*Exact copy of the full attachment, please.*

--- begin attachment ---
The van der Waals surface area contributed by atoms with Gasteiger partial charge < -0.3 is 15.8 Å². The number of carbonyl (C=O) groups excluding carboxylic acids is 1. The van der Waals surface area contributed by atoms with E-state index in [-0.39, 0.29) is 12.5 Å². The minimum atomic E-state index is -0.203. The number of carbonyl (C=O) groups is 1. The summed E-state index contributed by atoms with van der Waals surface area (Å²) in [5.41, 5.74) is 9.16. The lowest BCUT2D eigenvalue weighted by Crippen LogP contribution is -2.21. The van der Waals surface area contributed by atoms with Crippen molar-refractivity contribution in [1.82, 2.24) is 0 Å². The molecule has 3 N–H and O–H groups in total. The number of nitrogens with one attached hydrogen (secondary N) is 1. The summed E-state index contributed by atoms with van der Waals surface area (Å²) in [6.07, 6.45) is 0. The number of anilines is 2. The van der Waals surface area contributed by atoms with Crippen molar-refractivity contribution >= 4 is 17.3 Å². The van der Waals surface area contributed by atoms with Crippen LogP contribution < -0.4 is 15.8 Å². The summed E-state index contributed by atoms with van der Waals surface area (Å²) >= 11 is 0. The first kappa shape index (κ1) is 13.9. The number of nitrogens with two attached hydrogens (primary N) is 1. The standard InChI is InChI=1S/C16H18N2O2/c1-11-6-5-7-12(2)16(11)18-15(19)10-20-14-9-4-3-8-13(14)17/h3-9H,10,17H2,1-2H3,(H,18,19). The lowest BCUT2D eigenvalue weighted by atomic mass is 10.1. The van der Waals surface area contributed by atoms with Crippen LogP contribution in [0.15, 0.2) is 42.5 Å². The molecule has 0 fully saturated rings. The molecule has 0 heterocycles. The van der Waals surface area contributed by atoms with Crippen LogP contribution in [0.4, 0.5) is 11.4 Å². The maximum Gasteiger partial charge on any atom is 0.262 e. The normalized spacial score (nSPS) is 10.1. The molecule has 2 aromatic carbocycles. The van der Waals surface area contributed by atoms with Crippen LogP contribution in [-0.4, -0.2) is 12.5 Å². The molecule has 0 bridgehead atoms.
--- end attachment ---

The van der Waals surface area contributed by atoms with Gasteiger partial charge < -0.3 is 15.8 Å². The number of carbonyl (C=O) groups excluding carboxylic acids is 1. The van der Waals surface area contributed by atoms with E-state index in [-0.39, 0.29) is 12.5 Å². The minimum atomic E-state index is -0.203. The number of carbonyl (C=O) groups is 1. The summed E-state index contributed by atoms with van der Waals surface area (Å²) in [5.41, 5.74) is 9.16. The lowest BCUT2D eigenvalue weighted by Crippen LogP contribution is -2.21. The van der Waals surface area contributed by atoms with Crippen molar-refractivity contribution in [1.82, 2.24) is 0 Å². The molecule has 3 N–H and O–H groups in total. The number of nitrogens with one attached hydrogen (secondary N) is 1. The summed E-state index contributed by atoms with van der Waals surface area (Å²) in [6.07, 6.45) is 0. The number of anilines is 2. The van der Waals surface area contributed by atoms with Crippen molar-refractivity contribution >= 4 is 17.3 Å². The van der Waals surface area contributed by atoms with Crippen LogP contribution < -0.4 is 15.8 Å². The summed E-state index contributed by atoms with van der Waals surface area (Å²) >= 11 is 0. The first kappa shape index (κ1) is 13.9. The number of nitrogens with two attached hydrogens (primary N) is 1. The standard InChI is InChI=1S/C16H18N2O2/c1-11-6-5-7-12(2)16(11)18-15(19)10-20-14-9-4-3-8-13(14)17/h3-9H,10,17H2,1-2H3,(H,18,19). The lowest BCUT2D eigenvalue weighted by atomic mass is 10.1. The van der Waals surface area contributed by atoms with Crippen LogP contribution in [0.15, 0.2) is 42.5 Å². The molecule has 0 fully saturated rings. The molecule has 0 heterocycles. The van der Waals surface area contributed by atoms with Crippen LogP contribution in [0.4, 0.5) is 11.4 Å². The maximum Gasteiger partial charge on any atom is 0.262 e. The normalized spacial score (nSPS) is 10.1. The molecule has 2 aromatic carbocycles. The van der Waals surface area contributed by atoms with Crippen LogP contribution in [-0.4, -0.2) is 12.5 Å². The molecule has 0 bridgehead atoms.